I LAUGHED, I CRIED, I JOINED THE REPUBLICAN PARTY

 

Forrest Gump will no doubt emerge as this summer's most successful non-action film. One element that has been overlooked in most of the responses to the film is an ideology that Rush Limbaugh and Jesse Helms would adore.

The causes for interest in and hope for this film's success are multiple. First, last year's Oscar winner for best film, Tom Hanks, chose this as the first project after his win. Second, the film displays a remarkable, and remarkably subtle, marriage of film and computer graphics technology (although those who remember Woody Allen's wonderful Zelig may be more tempered in their response to Forrest's appearances in historical footage. Nothing will ever surpass Zelig's appearance at Hitler's rally). Third, this film purports to take us on a grand magical-realist tour of recent American history, calculated to push a number of Boomer buttons. Finally, unusual for a summer film, Forrest Gump depends on human interaction for its emotional effects rather than blowing up helicopters, buildings, police vehicles, Persians, and Colombians.

However, a quick glance at the plot line will reveal a message behind the emotional manipulation that belies the human face of this film and instead places it in the category of ideological propaganda. During the film I laughed and I cried, but a few hours later I felt as if more were being delivered by this film than the remarkable life story of a retarded man.

Consider the parallel lives of Forrest and Jenny. Forrest, with an IQ of 75, becomes a multimillionaire, partly through accident and partly through the wise investments of his friend lieutenant Dan. He marries the woman he loves. He lives in bucolic splendor in his family's house. How did he achieve what seem to be most everyone's goals in life: wealth, love, and a life surrounded by beautiful nature?

He did this by following a few simple maxims that his Mama told him. Because, you see, life is like a chocolate box: you never know what you'll find.

He succeeds in the army because he slavishly follows what his superiors command.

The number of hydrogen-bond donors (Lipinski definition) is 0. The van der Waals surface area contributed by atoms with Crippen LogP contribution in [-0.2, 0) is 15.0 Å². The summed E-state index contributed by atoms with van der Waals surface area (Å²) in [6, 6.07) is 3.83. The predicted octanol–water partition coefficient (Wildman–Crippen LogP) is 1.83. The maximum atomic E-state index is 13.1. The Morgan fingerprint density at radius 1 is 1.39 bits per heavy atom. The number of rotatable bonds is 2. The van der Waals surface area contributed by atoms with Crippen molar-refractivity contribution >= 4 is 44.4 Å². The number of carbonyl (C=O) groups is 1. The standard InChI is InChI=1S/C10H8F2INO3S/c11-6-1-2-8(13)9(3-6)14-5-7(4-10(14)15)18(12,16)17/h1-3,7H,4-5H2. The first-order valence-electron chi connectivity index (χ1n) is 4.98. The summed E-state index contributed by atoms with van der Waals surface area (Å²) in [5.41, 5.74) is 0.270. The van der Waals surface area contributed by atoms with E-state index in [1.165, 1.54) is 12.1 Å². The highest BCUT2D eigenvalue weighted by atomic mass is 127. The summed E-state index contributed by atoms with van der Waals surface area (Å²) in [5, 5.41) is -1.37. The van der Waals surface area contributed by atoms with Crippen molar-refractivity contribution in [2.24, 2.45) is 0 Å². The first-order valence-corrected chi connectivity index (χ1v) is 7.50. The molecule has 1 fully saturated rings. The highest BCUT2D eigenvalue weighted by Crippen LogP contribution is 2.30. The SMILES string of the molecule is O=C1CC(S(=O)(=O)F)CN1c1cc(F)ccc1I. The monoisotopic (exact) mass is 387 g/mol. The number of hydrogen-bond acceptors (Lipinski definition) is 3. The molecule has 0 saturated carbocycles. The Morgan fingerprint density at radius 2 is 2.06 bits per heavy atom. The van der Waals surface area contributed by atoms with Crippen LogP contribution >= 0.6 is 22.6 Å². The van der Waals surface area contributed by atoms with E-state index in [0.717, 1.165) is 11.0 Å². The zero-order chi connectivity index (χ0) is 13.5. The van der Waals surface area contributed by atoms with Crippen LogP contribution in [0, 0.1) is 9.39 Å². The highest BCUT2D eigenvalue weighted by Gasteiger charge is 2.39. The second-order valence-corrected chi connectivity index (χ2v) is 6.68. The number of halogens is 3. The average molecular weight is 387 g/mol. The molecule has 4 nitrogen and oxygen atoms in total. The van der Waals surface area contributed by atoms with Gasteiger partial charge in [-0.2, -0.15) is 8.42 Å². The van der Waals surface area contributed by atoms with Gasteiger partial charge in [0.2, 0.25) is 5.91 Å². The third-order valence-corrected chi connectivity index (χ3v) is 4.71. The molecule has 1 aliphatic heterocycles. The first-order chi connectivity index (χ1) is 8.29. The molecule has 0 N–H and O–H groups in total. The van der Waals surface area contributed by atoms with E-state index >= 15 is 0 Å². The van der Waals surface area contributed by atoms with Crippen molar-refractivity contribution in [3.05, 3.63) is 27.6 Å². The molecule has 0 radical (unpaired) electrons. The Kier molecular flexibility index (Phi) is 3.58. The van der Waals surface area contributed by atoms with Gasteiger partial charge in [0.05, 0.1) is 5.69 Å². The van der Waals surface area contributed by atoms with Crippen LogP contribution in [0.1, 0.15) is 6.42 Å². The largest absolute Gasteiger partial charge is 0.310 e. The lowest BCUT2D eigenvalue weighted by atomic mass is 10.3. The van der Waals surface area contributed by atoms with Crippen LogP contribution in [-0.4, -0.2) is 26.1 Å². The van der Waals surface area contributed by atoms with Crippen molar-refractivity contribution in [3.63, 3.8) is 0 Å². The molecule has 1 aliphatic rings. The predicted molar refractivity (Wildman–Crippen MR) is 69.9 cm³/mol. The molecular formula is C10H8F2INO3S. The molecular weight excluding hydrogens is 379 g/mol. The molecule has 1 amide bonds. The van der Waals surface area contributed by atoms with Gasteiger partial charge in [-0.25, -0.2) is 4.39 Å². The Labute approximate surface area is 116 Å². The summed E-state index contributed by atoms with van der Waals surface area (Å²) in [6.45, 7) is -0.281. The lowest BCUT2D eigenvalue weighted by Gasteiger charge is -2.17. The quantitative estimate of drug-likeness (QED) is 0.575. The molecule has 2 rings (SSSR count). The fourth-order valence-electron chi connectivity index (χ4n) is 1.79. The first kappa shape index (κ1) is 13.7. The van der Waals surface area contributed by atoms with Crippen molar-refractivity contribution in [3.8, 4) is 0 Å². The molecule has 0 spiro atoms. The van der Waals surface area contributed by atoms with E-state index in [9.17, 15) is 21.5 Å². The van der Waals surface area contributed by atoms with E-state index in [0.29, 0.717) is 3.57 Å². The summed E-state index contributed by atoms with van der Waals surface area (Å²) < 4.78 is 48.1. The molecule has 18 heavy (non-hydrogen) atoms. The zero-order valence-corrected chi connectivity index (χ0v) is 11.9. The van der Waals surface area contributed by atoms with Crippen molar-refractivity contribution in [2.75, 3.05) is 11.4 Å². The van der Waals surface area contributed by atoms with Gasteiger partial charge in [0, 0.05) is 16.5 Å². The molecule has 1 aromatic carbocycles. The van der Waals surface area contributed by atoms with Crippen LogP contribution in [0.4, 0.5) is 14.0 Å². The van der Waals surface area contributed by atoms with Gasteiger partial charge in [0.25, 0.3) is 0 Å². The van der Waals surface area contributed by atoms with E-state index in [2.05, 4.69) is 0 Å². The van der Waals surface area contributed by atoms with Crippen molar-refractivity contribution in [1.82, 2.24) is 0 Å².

While his appearance in the right place at the right time is often by accident (at the Washington rally where he is reunited with Jenny, on the Gulf coast following the hurricane), his behavior during these times is not capricious. Instead he succeeds by never questioning authority, by not really understanding the larger context of his actions (for example, in Vietnam), and by following maxims so simple as to embarrass that everything-I-needed-to-know-I-learned-in-kindergarten guy. Like Oliver North, but without his mean-spiritedness and self-righteousness, Forrest Gump is the perfect follower, a patsy for the authoritarianism that has exemplified our government and laws during the period of Forrest's narrative life.

Compare his approach to life with that of poor Jenny. Jenny takes chances. She defies authority by posing for Playboy, by being an aspiring folk singer, by opposing the Vietnam War and supporting the Black Panthers, by using psychotropic drugs not sanctioned by the government (cocaine instead of alcohol). According to Forrest Gump, what happens if you question authority, experiment with your life, and try to escape unreflective bourgeois life? You are killed by a disease for your troubles. Why did you act the way you did? You defied the government, commodified your body, and took drugs because you were molested by your pervert of a father.

This plot of this emotionally affecting film doesn't argue its point, but demonstrates it dramatically: reflective people are often rebellious, and their rebellion causes them to experiment; their experimentation sometimes results in mistakes, and those mistakes result in death. Better to avoid taking chances, do what people tell you and you will be rewarded with riches, love and property. There is a Great Silent Majority out there who would no doubt agree with this homiletic approach to life, but it is also an approach that stifles intellectual growth and cultural progress. Forrest Gump took us on a ride through the last few decades of American history, but it left one scene out: Forrest sitting behind Ollie North at the Iran-Contra hearings, mindlessly applauding North's every word.

Steven E. Alford


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